How MS14-066 (CVE-2014-6321) is More Serious Than First Thought

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If you’ve been in a coma for the past week, MS14-066 (CVE-2014-6321) is a TLS heap overflow vulnerability in Microsoft’s schannel.dll, which can result in denial of service and even remote code execution on windows systems (the bug is exploitable during the TLS handshake stage, prior to any authentication). According to beyondtrust the problem exists in a function (schannel!DecodeSigAndReverse) which is used by the function responsible for verifying ECDSA (ECC) client certificates. The function passes the ECC signature to CryptDecodeObject and uses the returned length parameter to allocate some heap space, but then uses a separate value derived from the decoded object to copy to that memory (modifying the signature in a certain way will result in the copied memory exceeding the size of the buffer, causing a heap overflow).

The problem with MS14-066 is that in order to exploit the vulnerability, you’d need a service which uses schannel and accepts client certificates (this rules out Remote Desktop). As beyond trust showed us, IIS can be configured to require or allow client certificates, thus becomes exploitable. Obviously SSL client authentication is only used in special cases and IIS will ignore client certificates by default, so the bug should have very little impact.

If you read the TLS handsake specification, a client certificate can only be sent if the server first sends a client certificate request (Sending a client certificate without a prior request will result in the server telling you to go home and sober up, then forcibly closing the connection). IIS will only send a certificate request if client certificates are enabled, remote desktop will never. As it happens there is a second “bug” in schannel which makes MS14-066 far more dangerous. Microsoft’s schannel TLS implementation doesn’t exactly follow the standards and modifying the OpenSSL binaries to just stuff the client certificate down the servers throat, will result in it being processed anyway (uh-oh).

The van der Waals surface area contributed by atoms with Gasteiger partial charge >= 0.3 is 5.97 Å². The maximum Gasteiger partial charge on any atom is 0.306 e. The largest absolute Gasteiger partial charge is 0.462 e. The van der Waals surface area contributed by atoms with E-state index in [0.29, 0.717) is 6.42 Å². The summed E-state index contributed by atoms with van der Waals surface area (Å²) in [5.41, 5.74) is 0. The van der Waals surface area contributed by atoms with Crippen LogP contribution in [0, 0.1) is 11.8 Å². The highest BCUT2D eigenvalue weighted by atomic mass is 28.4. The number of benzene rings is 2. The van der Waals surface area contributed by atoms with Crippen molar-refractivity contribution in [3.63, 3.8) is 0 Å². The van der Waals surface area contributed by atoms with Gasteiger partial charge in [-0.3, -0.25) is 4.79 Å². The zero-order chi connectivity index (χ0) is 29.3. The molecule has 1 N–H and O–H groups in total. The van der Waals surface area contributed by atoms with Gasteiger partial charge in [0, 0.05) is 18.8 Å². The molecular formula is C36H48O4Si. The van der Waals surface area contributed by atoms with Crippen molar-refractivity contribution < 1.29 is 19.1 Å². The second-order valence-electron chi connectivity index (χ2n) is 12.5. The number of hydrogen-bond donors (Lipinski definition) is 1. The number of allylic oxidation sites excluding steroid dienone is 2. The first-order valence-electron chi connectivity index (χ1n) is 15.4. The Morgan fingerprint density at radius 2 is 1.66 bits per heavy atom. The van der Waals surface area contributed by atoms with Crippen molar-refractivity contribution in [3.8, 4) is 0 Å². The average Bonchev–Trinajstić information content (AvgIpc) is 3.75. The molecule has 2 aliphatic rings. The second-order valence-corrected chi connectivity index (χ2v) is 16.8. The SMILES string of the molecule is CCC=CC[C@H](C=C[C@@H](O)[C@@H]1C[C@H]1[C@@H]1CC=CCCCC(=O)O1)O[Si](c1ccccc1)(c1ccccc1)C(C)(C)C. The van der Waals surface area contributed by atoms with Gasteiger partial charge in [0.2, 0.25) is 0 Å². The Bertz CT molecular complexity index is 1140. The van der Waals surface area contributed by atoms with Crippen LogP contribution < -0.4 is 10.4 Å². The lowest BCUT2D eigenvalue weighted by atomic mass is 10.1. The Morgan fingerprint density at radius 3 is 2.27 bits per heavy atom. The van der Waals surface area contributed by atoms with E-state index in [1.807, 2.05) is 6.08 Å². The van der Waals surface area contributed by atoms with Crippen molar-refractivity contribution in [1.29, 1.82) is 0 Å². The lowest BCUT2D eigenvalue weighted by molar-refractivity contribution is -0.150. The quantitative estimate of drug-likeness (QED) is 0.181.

To test my theory, the first thing I did was install windows 7 32-bit in a virtual machine and setup IIS7 (making sure it is set to ignore client certificates), then I started a remote kernel debugging session and set a breakpoint on schannel!DecodeSigAndReverse (called by function responsible for handling client certificate) in lsass.exe, which processes SSL/TLS on behalf of most windows services (it’s a system service so any exploitation will always result in NT AUTHORITYSYSTEM privileges).

I started a normal TLS session to IIS with OpenSSL’s s_client to check the breakpoint was not hit (it wasn’t), next I modified the OpenSSL SSLv3 source to send a client certificates even though the server doesn’t ask for one.

Kernel debugger breakpoint shows certificate is still processed

Jackpot! It was even the same story with remote desktop (RDP), a protocol that doesn’t even support client certificates, I was still able to trigger a breakpoint. I don’t really understand much about ECDSA / ECC so I’m not sure exactly what to modify in the signature to trigger the heap overflow (I believe some people just modified random bytes until an overflow was triggers), but this is definitely exploitable on services that don’t allow client certificates, meaning that any un-patched system running IIS or RDP is exploitable (not just windows servers as previously thought).

For a more in depth look at ms14-066 see here – http://www.malwaretech.com/2014/11/ms14-066-in-depth-analysis.html

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